This year’s UoT Opera student composed opera sets a libretto by Michael Patrick Albano based on a 1909 story by EM Forster. It’s a dystopian sci-fi story and OK as these things go though one suspects it felt a whole lot more original in 1909. Basically, humanity is living underground in pods with limited face to face interaction. Life is mediated by “The Machine” which increasingly has become an object of veneration as well as utility. The principal characters are Vashti, a believer, and her rebellious son Kuno who is prone to make illegal excursions to the planet surface where, he realises, there are still people living. It’s a bit like Logan’s Run but not as sexy. The Relationship between the two breaks down over their belief systems until The Machine goes belly up at which point there is a reconciliation before everyone dies. Along the way there’s a fair bit of heavy handed philosophising by the narrator and chorus.
The piece consists of eight scenes with composition divided up between three composers; Robert Taylor, Patrick McGaw and Steven Webb. They are three distinct voices but the piece still seems fairly coherent. I really liked Webb’s contribution which was kind of John Adams like; some jazz influences, some fairly dramatic minimalism. McGraw’s music was more obviously lyrical, also with some jazz influence while Taylor’s was more abstract sounding rather like a soundtrack for an SF film. An interesting mix.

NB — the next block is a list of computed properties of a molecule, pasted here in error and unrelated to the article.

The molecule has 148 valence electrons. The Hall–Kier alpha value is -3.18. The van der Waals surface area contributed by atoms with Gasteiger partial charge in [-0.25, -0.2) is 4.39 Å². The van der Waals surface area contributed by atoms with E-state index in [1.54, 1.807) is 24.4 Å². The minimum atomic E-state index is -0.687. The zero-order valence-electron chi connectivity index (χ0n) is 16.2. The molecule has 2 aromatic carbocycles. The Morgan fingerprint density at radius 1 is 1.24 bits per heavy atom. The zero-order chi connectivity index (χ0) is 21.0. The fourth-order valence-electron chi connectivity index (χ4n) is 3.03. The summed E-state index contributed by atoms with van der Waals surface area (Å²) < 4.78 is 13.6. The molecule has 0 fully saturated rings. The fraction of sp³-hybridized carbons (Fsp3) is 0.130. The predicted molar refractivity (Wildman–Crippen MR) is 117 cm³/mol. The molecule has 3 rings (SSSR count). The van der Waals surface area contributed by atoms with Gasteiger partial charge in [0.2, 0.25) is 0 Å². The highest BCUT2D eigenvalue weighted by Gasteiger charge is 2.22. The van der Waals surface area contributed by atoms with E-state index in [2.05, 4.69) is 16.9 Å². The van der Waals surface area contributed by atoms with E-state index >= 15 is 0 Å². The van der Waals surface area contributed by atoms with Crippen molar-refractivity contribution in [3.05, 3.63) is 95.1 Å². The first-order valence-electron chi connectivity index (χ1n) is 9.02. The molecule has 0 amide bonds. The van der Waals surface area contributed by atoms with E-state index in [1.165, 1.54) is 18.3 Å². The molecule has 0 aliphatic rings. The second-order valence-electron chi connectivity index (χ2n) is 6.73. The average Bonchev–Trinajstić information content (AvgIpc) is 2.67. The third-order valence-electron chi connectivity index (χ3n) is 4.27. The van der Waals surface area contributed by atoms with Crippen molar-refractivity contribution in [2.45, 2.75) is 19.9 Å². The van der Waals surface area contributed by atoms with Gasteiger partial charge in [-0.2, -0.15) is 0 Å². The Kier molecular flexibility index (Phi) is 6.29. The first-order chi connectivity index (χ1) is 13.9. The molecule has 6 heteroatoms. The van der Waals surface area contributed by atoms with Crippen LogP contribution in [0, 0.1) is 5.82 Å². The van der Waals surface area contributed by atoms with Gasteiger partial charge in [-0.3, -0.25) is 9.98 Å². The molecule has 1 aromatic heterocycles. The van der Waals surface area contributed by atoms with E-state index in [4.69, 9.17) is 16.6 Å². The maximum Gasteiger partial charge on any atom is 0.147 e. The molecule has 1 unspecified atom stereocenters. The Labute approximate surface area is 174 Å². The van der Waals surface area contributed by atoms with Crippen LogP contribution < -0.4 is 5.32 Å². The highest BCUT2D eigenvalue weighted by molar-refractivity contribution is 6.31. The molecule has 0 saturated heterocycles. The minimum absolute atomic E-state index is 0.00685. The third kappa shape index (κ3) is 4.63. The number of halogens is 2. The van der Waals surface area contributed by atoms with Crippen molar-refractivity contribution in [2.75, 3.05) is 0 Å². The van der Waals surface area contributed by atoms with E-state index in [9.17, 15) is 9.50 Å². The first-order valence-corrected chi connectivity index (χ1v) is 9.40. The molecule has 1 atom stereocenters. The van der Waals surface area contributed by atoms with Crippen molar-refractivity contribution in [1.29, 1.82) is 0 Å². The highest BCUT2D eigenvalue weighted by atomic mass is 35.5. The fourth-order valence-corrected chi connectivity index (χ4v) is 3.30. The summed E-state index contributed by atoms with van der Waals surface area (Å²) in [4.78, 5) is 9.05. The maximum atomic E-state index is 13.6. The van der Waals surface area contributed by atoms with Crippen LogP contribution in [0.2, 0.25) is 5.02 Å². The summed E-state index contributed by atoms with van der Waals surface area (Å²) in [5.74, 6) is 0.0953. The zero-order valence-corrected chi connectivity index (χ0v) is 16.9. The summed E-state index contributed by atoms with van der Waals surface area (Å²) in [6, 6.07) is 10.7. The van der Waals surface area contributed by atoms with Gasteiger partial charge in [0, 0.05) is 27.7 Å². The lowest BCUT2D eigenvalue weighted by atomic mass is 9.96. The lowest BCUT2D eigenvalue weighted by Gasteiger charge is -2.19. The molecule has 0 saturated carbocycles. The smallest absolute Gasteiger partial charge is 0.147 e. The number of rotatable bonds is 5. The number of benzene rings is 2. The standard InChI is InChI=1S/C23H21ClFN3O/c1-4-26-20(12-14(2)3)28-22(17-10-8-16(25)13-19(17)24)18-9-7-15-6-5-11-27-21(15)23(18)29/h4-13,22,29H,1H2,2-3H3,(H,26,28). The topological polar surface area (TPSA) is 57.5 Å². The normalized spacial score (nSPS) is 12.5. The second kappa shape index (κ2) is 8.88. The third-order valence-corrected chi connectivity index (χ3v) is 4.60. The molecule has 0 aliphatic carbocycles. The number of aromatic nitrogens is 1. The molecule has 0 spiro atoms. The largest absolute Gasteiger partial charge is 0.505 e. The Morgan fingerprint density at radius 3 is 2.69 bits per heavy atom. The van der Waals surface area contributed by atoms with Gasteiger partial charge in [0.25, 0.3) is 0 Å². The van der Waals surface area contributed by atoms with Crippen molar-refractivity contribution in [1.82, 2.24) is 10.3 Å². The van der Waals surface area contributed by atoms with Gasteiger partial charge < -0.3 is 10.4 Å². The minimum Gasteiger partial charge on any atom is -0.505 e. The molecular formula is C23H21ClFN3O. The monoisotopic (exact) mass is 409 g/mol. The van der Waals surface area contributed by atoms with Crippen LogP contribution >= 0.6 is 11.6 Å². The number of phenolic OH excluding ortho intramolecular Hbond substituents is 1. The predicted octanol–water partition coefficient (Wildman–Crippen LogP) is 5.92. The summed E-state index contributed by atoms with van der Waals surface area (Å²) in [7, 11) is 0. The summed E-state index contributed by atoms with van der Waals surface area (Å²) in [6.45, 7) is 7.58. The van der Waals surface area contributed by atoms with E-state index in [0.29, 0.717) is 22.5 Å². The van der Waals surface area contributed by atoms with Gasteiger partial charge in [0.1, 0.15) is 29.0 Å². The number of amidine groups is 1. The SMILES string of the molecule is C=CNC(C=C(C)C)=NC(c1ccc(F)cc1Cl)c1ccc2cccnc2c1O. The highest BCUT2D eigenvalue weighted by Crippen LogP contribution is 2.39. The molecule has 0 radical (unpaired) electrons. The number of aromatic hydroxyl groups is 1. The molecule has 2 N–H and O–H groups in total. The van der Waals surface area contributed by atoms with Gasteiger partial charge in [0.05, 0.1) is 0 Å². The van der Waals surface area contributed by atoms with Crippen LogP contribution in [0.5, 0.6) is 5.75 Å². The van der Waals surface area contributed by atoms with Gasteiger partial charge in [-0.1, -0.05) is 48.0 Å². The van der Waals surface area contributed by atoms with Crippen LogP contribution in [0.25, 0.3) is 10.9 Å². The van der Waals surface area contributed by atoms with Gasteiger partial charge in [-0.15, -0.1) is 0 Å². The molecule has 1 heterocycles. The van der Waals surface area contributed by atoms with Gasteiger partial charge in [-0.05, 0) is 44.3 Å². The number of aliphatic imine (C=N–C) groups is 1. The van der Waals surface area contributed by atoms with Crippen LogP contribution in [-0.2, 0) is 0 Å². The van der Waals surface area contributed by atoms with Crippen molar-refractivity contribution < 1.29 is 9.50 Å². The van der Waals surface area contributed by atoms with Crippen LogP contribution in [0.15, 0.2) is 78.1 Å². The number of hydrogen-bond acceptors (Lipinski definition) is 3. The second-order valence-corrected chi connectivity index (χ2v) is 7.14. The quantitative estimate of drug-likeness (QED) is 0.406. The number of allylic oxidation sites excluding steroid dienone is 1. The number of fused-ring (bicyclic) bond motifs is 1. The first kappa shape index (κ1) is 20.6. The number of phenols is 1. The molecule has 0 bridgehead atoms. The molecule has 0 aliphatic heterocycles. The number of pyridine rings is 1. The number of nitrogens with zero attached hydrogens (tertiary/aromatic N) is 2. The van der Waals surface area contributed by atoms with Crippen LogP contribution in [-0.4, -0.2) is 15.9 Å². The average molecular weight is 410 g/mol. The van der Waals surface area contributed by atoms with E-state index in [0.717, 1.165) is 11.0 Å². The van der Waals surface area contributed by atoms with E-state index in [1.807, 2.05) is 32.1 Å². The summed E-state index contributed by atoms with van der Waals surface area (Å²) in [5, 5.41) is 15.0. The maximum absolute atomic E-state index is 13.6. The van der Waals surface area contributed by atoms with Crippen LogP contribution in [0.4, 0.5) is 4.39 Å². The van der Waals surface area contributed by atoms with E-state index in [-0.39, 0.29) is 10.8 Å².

The stand out performances were from the two leading characters; Victoria Marshall playing Vashti and Max van Wyck as Kuno. Both have good voices and sang with authority and some real beauty. They were also convincing actors. The supporting roles were OK and the chorus, which included most of my favourite UoT singers, was effective, though as they sang mostly from the deep MacMillan pit, a bit distant. Terrific playing from the nine piece band and the whole thing pulled together nicely by Sandra Horst.
Maybe the best thing about this show though were the set and lighting designs (James Bolton and Gavin McDonald) and the way Albano used them to convey the atmosphere of very different spaces; the “pods”, an airship, the planet surface etc. It was slick, atmospheric and effective.(*)
All in all, a pretty good advertisement for this part of the UoT program; one of very few (maybe only one) that regularly stages student composed opera.
*More than can be said for the MacMillan Theatre heating which went belly up long before The Machine. It was freezing!